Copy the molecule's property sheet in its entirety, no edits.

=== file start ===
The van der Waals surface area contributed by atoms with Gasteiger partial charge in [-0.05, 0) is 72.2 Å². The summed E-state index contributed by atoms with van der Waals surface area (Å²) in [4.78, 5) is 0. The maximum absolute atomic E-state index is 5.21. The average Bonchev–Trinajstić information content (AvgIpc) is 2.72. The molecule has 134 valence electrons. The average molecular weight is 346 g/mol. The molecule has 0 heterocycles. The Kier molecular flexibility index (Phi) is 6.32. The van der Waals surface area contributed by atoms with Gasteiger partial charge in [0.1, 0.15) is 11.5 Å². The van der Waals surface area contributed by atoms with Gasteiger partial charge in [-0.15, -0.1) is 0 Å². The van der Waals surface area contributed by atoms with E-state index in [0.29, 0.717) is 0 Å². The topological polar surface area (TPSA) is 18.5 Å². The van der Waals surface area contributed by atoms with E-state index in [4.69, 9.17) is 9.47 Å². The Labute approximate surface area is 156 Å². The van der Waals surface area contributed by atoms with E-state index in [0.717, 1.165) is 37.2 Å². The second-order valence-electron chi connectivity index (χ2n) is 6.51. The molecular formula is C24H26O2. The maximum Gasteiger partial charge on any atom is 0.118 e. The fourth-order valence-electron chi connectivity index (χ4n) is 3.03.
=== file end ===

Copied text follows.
The van der Waals surface area contributed by atoms with Gasteiger partial charge in [-0.05, 0) is 72.2 Å². The summed E-state index contributed by atoms with van der Waals surface area (Å²) in [4.78, 5) is 0. The maximum absolute atomic E-state index is 5.21. The average Bonchev–Trinajstić information content (AvgIpc) is 2.72. The molecule has 134 valence electrons. The average molecular weight is 346 g/mol. The molecule has 0 heterocycles. The Kier molecular flexibility index (Phi) is 6.32. The van der Waals surface area contributed by atoms with Gasteiger partial charge in [0.1, 0.15) is 11.5 Å². The van der Waals surface area contributed by atoms with Gasteiger partial charge in [-0.15, -0.1) is 0 Å². The van der Waals surface area contributed by atoms with E-state index in [0.29, 0.717) is 0 Å². The topological polar surface area (TPSA) is 18.5 Å². The van der Waals surface area contributed by atoms with E-state index in [4.69, 9.17) is 9.47 Å². The Labute approximate surface area is 156 Å². The van der Waals surface area contributed by atoms with E-state index in [0.717, 1.165) is 37.2 Å². The second-order valence-electron chi connectivity index (χ2n) is 6.51. The molecular formula is C24H26O2. The maximum Gasteiger partial charge on any atom is 0.118 e. The fourth-order valence-electron chi connectivity index (χ4n) is 3.03.